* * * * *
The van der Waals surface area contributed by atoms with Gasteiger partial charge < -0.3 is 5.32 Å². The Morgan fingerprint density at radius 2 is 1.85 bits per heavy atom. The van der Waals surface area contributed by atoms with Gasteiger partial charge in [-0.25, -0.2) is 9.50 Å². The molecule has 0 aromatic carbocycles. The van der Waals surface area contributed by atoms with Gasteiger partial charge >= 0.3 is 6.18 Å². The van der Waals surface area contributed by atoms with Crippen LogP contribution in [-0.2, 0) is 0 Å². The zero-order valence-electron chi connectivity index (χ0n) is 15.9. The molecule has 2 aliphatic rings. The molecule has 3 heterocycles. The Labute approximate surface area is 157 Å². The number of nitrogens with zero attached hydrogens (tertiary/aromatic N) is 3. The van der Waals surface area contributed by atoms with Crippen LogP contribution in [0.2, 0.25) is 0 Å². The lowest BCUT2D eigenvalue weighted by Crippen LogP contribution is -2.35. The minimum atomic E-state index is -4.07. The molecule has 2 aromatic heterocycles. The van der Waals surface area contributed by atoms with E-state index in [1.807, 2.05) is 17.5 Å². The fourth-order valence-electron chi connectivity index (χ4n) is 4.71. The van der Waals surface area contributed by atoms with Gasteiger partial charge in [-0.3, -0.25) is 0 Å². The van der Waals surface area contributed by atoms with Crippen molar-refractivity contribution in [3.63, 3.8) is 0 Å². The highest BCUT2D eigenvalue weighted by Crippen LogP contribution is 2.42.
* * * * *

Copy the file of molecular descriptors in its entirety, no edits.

The van der Waals surface area contributed by atoms with Gasteiger partial charge < -0.3 is 5.32 Å². The Morgan fingerprint density at radius 2 is 1.85 bits per heavy atom. The van der Waals surface area contributed by atoms with Gasteiger partial charge in [-0.25, -0.2) is 9.50 Å². The molecule has 0 aromatic carbocycles. The van der Waals surface area contributed by atoms with Gasteiger partial charge >= 0.3 is 6.18 Å². The van der Waals surface area contributed by atoms with Crippen LogP contribution in [-0.2, 0) is 0 Å². The zero-order valence-electron chi connectivity index (χ0n) is 15.9. The molecule has 2 aliphatic rings. The molecule has 3 heterocycles. The Labute approximate surface area is 157 Å². The number of nitrogens with zero attached hydrogens (tertiary/aromatic N) is 3. The van der Waals surface area contributed by atoms with Crippen LogP contribution in [0.2, 0.25) is 0 Å². The lowest BCUT2D eigenvalue weighted by Crippen LogP contribution is -2.35. The minimum atomic E-state index is -4.07. The molecule has 2 aromatic heterocycles. The van der Waals surface area contributed by atoms with E-state index in [1.807, 2.05) is 17.5 Å². The fourth-order valence-electron chi connectivity index (χ4n) is 4.71. The van der Waals surface area contributed by atoms with Gasteiger partial charge in [-0.3, -0.25) is 0 Å². The van der Waals surface area contributed by atoms with Crippen molar-refractivity contribution in [3.63, 3.8) is 0 Å². The highest BCUT2D eigenvalue weighted by Crippen LogP contribution is 2.42.